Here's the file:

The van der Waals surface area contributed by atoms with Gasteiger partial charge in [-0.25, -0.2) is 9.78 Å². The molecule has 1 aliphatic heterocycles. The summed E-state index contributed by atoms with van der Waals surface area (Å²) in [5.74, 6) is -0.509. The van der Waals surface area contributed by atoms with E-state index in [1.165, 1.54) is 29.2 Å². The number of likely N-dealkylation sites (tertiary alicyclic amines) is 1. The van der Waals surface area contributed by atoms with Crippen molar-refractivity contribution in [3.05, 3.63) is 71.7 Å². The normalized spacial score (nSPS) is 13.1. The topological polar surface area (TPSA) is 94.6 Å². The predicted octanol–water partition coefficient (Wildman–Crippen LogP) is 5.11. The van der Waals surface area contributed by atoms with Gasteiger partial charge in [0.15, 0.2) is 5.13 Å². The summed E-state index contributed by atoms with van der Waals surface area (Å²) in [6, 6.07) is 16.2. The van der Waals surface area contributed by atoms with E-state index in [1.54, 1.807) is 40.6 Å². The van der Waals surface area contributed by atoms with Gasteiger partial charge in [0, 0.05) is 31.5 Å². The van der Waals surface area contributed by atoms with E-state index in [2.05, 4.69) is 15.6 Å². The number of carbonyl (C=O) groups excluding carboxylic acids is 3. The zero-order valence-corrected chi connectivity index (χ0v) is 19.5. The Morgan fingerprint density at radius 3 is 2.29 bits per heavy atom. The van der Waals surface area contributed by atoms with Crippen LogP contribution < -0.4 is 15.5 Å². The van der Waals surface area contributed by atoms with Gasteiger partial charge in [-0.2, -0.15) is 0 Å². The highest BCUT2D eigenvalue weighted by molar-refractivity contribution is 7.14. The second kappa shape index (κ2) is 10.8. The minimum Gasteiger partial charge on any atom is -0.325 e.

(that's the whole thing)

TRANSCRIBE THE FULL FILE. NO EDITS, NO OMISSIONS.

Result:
The van der Waals surface area contributed by atoms with Gasteiger partial charge in [-0.25, -0.2) is 9.78 Å². The molecule has 1 aliphatic heterocycles. The summed E-state index contributed by atoms with van der Waals surface area (Å²) in [5.74, 6) is -0.509. The van der Waals surface area contributed by atoms with E-state index in [1.165, 1.54) is 29.2 Å². The number of likely N-dealkylation sites (tertiary alicyclic amines) is 1. The van der Waals surface area contributed by atoms with Crippen molar-refractivity contribution in [3.05, 3.63) is 71.7 Å². The normalized spacial score (nSPS) is 13.1. The topological polar surface area (TPSA) is 94.6 Å². The predicted octanol–water partition coefficient (Wildman–Crippen LogP) is 5.11. The van der Waals surface area contributed by atoms with Gasteiger partial charge in [0.15, 0.2) is 5.13 Å². The summed E-state index contributed by atoms with van der Waals surface area (Å²) in [6, 6.07) is 16.2. The van der Waals surface area contributed by atoms with E-state index in [1.54, 1.807) is 40.6 Å². The van der Waals surface area contributed by atoms with Gasteiger partial charge in [0, 0.05) is 31.5 Å². The van der Waals surface area contributed by atoms with E-state index in [2.05, 4.69) is 15.6 Å². The number of carbonyl (C=O) groups excluding carboxylic acids is 3. The zero-order valence-corrected chi connectivity index (χ0v) is 19.5. The Morgan fingerprint density at radius 3 is 2.29 bits per heavy atom. The van der Waals surface area contributed by atoms with Crippen LogP contribution < -0.4 is 15.5 Å². The van der Waals surface area contributed by atoms with Gasteiger partial charge in [-0.2, -0.15) is 0 Å². The highest BCUT2D eigenvalue weighted by molar-refractivity contribution is 7.14. The second kappa shape index (κ2) is 10.8. The minimum Gasteiger partial charge on any atom is -0.325 e.